3. says

    How could feminism – however understood – not ‘influence the practices and mission of secular organizations’? Even the question seems odd to me.Feminism will influence the practices and mission of secular organizations while sexism and patriarchy exist. It’s kinda inevitable, no matter whether there are explicit policies or not. Simple as that.

  4. Josh, Official SpokesGay says

    Nothing short of a collective agreement among the leaders, with a common policy of zero tolerance to the harassment and targeting of women (no, not “dissent” or “disagreement”) will work. They have to be on the same page, ban the same kinds of participants, and be consistently seen to have the backs of the targets rather than allowing thread after thread after thread to host slyme and ruin every conversation.

    I have no idea if they’re willing or able to do this, but that’s what it’s going to take. There is no other solution.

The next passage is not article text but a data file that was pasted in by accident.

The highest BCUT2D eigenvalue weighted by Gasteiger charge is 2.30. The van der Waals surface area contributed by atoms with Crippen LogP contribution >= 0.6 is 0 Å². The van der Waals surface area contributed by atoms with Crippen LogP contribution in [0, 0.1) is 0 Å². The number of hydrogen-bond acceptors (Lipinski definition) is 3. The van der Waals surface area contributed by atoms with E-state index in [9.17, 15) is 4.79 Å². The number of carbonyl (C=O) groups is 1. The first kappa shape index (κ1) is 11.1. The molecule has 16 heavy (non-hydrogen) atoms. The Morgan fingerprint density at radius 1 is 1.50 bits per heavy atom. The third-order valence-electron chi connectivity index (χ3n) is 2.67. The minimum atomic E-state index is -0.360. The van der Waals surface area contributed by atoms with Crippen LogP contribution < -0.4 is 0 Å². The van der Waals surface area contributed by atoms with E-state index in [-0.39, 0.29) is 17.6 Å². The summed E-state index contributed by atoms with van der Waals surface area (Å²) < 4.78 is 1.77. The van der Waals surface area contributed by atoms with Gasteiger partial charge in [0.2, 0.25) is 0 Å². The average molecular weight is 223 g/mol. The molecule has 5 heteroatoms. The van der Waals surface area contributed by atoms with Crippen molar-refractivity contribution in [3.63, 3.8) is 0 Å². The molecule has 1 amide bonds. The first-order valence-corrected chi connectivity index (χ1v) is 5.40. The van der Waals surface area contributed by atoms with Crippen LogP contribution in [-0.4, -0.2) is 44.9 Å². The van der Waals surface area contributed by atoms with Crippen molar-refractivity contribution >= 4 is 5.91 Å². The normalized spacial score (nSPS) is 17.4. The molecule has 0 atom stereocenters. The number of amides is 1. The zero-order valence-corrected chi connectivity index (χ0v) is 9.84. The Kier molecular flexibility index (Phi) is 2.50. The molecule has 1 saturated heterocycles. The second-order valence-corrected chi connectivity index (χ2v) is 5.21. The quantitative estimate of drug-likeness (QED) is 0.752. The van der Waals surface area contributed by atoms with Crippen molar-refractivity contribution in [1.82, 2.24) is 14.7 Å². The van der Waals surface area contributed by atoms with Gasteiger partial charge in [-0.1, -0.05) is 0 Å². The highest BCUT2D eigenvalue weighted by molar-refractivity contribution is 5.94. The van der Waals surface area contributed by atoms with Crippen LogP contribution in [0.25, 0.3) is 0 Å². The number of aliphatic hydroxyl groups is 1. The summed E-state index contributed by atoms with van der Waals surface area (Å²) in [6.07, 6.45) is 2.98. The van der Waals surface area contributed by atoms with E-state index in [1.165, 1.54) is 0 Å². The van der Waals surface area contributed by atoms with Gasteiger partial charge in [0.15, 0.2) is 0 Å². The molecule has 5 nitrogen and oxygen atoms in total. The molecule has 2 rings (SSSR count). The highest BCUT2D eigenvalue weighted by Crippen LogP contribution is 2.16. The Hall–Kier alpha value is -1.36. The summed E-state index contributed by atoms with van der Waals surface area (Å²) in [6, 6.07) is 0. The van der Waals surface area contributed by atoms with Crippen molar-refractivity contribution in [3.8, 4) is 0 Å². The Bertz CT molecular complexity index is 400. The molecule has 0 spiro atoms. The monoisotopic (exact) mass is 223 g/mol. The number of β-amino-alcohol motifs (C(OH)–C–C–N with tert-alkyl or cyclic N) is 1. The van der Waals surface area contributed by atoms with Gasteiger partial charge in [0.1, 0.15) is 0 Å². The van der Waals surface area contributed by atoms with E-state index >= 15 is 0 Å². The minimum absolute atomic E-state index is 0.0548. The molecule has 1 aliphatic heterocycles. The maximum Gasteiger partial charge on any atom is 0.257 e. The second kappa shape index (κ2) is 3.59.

5. Jubal DiGriz says

    I’ve heard what seems like a good strategy for improving diversity in any given organization. Simply reach out to members of underrepresented people and ask “What would you like to do”, and don’t do so in the context of “What would you like to do as a representative of X?”

    In skeptic/atheism conferences, for instance, there’s a problem when most women speakers are invited in order to give a “woman’s perspective”. There are accomplished women in every field of endeavor, and there’s no good reason why a panel shouldn’t be half female. Do this consistently and participants will stop seeing prominent woman as the gender-sensitive inclusion and just another interesting expert speaker. Hopefully the perception will trickle down… and even if it doesn’t it’s still worth doing.